I say satisfyingly because this comic book even made room to bring back Dazzler, Longshot and the monstrous Mojo all modernized by Jim Lee. Their insertion into the story really came out of nowhere and felt really jarring after getting myself immersed into the current X-Men story. At this point in the series, the creative team led by Lee really wanted to shake the X-Men storytelling and keep things fresh, if not interesting, for the fans. Speaking of Dazzler, the character made her first appearance way back in 1980’s Uncanny X-Men #130, was featured in her own monthly series and became a regular in the X-Men in the mid-1980s. As such, her sudden return in this comic book was pretty much an opportunity by the creative team to link the present-day X-Men with the X-Men from the mid-1980s which resulted added variety.

Conclusion

When Wolverine and Sabretooth were CIA operatives.

While X-Men #6 (1992) indeed has a more bloated narrative as more characters were crammed in, more flashback scenes and attempts to add moments of twists and intrigue, I still had fun reading it. Unlike the previous two issues under the direction of Jim Lee, this comic book requires a more concentrated reading in order to fully grasp the narrative while also paying attention to the return of Longshot, Dazzler and the others. More on the X-Men themselves, you will get to see the Blue Team in action and really struggle against the group that has Omega Red. When it comes to intriguing character moments, you will see here the start of the build-up on the respective stories of the Psylocke-Kwannon storyline as well as Gambit’s connection with Sabretooth.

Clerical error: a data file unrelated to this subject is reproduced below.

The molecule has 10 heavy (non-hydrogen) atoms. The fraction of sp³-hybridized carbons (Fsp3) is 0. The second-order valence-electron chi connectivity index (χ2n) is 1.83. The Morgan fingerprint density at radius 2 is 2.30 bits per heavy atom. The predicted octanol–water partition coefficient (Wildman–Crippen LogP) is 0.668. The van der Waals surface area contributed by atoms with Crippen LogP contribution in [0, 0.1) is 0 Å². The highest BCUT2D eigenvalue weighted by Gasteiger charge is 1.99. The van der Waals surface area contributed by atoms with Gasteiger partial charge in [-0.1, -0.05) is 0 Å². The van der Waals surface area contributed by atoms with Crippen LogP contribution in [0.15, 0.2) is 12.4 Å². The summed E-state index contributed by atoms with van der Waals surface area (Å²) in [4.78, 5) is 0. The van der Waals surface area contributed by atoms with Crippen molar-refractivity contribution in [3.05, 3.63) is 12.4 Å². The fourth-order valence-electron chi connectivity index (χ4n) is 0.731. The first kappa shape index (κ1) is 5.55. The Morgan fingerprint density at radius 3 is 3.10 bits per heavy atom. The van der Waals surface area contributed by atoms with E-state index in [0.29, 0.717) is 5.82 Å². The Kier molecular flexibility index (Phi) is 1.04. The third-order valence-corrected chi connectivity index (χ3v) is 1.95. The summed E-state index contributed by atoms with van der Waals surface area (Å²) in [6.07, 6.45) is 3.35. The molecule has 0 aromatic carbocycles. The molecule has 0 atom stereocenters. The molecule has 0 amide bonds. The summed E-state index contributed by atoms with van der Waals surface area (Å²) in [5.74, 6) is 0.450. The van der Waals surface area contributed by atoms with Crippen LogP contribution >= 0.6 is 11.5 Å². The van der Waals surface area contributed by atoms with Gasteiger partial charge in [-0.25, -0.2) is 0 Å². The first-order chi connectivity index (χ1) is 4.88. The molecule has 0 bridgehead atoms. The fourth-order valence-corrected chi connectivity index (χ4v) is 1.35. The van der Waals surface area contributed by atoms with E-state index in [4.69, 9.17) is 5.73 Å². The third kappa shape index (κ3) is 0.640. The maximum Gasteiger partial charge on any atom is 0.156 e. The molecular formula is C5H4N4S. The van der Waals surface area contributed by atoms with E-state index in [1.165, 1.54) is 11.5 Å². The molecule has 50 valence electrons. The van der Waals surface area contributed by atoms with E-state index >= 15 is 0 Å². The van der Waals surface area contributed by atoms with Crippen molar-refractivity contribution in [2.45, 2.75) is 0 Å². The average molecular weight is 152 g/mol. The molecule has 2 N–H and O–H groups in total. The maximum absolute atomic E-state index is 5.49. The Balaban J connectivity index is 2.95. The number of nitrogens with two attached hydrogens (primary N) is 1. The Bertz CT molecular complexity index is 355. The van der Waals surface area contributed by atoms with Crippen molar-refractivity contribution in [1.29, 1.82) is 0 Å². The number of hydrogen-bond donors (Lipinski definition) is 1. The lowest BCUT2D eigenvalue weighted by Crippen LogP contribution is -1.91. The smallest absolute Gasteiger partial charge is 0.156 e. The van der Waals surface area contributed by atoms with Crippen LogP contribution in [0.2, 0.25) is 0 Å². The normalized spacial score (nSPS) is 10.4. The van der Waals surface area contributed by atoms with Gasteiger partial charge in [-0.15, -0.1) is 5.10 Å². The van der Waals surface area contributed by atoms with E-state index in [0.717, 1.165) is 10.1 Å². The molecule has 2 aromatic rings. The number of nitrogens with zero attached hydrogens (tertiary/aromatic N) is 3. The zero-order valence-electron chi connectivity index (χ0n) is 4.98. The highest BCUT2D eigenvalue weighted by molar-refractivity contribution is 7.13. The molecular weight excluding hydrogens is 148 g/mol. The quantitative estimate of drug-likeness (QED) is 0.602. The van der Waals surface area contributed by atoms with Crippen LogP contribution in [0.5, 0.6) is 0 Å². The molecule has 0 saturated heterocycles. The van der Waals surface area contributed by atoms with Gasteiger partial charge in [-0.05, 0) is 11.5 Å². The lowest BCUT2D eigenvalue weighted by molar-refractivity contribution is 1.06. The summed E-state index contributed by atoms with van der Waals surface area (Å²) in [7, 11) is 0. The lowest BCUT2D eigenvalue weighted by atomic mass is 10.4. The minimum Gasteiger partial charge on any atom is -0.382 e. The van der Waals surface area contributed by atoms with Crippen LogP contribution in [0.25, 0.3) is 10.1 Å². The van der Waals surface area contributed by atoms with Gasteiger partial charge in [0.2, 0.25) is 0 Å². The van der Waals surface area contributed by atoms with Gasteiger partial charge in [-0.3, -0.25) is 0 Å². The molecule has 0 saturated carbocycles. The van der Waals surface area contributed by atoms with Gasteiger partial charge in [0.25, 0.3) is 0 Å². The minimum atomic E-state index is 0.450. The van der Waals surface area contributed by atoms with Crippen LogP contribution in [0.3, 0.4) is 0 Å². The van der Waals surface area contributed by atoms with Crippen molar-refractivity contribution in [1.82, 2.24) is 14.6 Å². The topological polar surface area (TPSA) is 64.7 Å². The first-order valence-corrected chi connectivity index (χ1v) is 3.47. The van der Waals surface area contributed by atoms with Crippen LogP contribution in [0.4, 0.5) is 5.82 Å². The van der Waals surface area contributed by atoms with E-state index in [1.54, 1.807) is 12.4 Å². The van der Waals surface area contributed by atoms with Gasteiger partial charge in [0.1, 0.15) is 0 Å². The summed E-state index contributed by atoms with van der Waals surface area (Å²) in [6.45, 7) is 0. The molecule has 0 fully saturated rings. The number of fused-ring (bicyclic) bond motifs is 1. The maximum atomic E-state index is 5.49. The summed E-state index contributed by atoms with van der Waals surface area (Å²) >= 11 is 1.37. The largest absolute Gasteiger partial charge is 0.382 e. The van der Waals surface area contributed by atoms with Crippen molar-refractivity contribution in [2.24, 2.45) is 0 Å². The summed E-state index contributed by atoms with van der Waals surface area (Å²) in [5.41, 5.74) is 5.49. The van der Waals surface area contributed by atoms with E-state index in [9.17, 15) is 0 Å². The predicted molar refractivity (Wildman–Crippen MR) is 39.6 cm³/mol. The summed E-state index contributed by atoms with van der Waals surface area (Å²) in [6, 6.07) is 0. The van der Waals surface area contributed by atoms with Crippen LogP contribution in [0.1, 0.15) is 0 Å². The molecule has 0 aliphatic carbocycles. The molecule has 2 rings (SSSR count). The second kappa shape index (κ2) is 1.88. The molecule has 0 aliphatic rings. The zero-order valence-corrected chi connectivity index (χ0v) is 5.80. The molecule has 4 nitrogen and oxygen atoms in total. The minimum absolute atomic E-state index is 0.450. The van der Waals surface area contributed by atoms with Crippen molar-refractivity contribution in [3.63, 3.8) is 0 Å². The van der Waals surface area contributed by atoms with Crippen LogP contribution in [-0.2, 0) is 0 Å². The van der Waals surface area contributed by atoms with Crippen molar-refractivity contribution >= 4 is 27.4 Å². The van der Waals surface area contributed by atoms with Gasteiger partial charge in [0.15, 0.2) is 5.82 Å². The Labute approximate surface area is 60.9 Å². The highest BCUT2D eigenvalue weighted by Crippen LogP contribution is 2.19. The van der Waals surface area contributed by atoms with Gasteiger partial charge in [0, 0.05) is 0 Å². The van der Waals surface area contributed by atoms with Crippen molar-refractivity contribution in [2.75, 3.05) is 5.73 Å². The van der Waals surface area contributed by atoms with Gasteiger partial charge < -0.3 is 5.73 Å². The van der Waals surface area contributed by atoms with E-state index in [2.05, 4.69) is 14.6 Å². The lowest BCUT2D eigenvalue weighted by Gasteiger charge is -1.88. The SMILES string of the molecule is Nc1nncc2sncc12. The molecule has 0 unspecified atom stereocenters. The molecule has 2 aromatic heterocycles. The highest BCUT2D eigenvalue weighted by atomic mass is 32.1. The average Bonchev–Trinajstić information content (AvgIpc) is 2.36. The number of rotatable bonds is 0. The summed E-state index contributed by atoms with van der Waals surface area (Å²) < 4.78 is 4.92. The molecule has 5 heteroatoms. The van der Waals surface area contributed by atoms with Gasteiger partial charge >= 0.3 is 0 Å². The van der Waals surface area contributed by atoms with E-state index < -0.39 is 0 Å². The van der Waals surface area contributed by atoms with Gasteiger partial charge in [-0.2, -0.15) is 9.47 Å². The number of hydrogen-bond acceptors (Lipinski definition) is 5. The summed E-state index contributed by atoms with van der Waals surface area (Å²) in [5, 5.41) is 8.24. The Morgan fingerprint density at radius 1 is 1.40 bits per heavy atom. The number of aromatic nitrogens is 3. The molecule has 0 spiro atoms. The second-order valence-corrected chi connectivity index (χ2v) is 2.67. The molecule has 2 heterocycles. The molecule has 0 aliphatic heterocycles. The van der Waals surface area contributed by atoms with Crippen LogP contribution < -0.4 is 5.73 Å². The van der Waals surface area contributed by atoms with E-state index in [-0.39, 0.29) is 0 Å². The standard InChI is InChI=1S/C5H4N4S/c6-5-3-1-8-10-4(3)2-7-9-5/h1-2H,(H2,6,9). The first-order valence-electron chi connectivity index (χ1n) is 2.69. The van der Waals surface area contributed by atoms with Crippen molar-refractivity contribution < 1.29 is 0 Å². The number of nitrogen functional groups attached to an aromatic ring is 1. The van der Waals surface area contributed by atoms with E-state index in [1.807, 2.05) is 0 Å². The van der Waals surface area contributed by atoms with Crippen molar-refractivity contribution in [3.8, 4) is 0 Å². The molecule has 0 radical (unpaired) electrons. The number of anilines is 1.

If you are seriously planning to buy an existing hard copy of X-Men #6 (1992), be aware that as of this writing, MileHighComics.com shows that the near-mint copy of the regular edition costs $40 while the near-mint copies of the newsstand and Toy Biz editions cost $120 and $100 respectively.

Overall, X-Men #6 (1992) is recommended.

+++++

Thank you for reading. If you find this article engaging, please click the like button below and also please consider sharing this article to others. If you are looking for a copywriter to create content for your special project or business, check out my services and my portfolio. Feel free to contact me as well. Also please feel free to visit my Facebook page Author Carlo Carrasco and follow me at HavenorFantasy@twitter.com

A Look Back at X-Men #5 (1992)

Disclaimer: This is my original work with details sourced from reading the comic book and doing personal research. Anyone who wants to use this article, in part or in whole, needs to secure first my permission and agree to cite me as the source and author. Let it be known that any unauthorized use of this article will constrain the author to pursue the remedies under R.A. No. 8293, the Revised Penal Code, and/or all applicable legal actions under the laws of the Philippines.